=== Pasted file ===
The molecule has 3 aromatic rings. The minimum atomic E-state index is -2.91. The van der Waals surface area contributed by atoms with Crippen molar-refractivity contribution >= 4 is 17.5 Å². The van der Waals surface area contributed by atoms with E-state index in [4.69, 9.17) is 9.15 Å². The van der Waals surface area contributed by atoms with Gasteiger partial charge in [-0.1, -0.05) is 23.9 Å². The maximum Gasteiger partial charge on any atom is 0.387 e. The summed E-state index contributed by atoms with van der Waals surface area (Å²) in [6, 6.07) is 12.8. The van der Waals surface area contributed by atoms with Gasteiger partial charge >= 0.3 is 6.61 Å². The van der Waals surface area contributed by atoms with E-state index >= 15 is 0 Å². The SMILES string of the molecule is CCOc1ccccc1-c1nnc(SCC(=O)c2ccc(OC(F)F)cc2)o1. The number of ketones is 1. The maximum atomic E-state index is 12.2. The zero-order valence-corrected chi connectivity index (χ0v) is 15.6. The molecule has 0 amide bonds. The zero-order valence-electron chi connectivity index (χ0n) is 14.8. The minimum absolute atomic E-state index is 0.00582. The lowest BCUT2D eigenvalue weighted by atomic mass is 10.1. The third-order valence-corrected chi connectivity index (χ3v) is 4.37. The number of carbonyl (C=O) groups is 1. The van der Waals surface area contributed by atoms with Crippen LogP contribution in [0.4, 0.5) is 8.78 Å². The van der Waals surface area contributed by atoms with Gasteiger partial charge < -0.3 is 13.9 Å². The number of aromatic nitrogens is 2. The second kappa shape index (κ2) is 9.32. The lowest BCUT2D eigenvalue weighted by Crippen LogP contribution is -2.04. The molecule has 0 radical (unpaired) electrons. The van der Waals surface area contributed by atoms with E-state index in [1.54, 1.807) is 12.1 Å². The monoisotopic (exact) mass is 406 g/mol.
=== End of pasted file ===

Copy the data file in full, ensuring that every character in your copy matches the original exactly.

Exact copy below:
The molecule has 3 aromatic rings. The minimum atomic E-state index is -2.91. The van der Waals surface area contributed by atoms with Crippen molar-refractivity contribution >= 4 is 17.5 Å². The van der Waals surface area contributed by atoms with E-state index in [4.69, 9.17) is 9.15 Å². The van der Waals surface area contributed by atoms with Gasteiger partial charge in [-0.1, -0.05) is 23.9 Å². The maximum Gasteiger partial charge on any atom is 0.387 e. The summed E-state index contributed by atoms with van der Waals surface area (Å²) in [6, 6.07) is 12.8. The van der Waals surface area contributed by atoms with Gasteiger partial charge >= 0.3 is 6.61 Å². The van der Waals surface area contributed by atoms with E-state index >= 15 is 0 Å². The SMILES string of the molecule is CCOc1ccccc1-c1nnc(SCC(=O)c2ccc(OC(F)F)cc2)o1. The number of ketones is 1. The maximum atomic E-state index is 12.2. The zero-order valence-corrected chi connectivity index (χ0v) is 15.6. The molecule has 0 amide bonds. The zero-order valence-electron chi connectivity index (χ0n) is 14.8. The minimum absolute atomic E-state index is 0.00582. The lowest BCUT2D eigenvalue weighted by atomic mass is 10.1. The third-order valence-corrected chi connectivity index (χ3v) is 4.37. The number of carbonyl (C=O) groups is 1. The van der Waals surface area contributed by atoms with Crippen LogP contribution in [0.4, 0.5) is 8.78 Å². The van der Waals surface area contributed by atoms with Gasteiger partial charge < -0.3 is 13.9 Å². The number of aromatic nitrogens is 2. The second kappa shape index (κ2) is 9.32. The lowest BCUT2D eigenvalue weighted by Crippen LogP contribution is -2.04. The molecule has 0 radical (unpaired) electrons. The van der Waals surface area contributed by atoms with E-state index in [1.54, 1.807) is 12.1 Å². The monoisotopic (exact) mass is 406 g/mol.